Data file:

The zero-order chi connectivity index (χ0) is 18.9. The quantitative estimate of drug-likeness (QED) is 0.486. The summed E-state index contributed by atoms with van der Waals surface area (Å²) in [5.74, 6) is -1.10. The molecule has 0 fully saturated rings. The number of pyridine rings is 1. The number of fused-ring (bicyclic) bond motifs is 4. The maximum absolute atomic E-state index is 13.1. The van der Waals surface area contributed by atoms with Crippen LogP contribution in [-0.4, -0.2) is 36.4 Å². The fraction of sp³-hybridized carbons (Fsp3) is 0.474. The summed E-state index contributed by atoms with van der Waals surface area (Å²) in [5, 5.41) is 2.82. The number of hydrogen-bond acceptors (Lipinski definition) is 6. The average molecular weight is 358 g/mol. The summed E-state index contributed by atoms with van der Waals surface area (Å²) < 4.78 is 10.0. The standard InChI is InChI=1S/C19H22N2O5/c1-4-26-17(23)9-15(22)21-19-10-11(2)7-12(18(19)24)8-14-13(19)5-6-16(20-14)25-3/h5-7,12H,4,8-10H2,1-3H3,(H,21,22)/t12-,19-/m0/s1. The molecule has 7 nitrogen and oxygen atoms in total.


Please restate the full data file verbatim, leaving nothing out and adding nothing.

The zero-order chi connectivity index (χ0) is 18.9. The quantitative estimate of drug-likeness (QED) is 0.486. The summed E-state index contributed by atoms with van der Waals surface area (Å²) in [5.74, 6) is -1.10. The molecule has 0 fully saturated rings. The number of pyridine rings is 1. The number of fused-ring (bicyclic) bond motifs is 4. The maximum absolute atomic E-state index is 13.1. The van der Waals surface area contributed by atoms with Crippen LogP contribution in [-0.4, -0.2) is 36.4 Å². The fraction of sp³-hybridized carbons (Fsp3) is 0.474. The summed E-state index contributed by atoms with van der Waals surface area (Å²) in [5, 5.41) is 2.82. The number of hydrogen-bond acceptors (Lipinski definition) is 6. The average molecular weight is 358 g/mol. The summed E-state index contributed by atoms with van der Waals surface area (Å²) < 4.78 is 10.0. The standard InChI is InChI=1S/C19H22N2O5/c1-4-26-17(23)9-15(22)21-19-10-11(2)7-12(18(19)24)8-14-13(19)5-6-16(20-14)25-3/h5-7,12H,4,8-10H2,1-3H3,(H,21,22)/t12-,19-/m0/s1. The molecule has 7 nitrogen and oxygen atoms in total.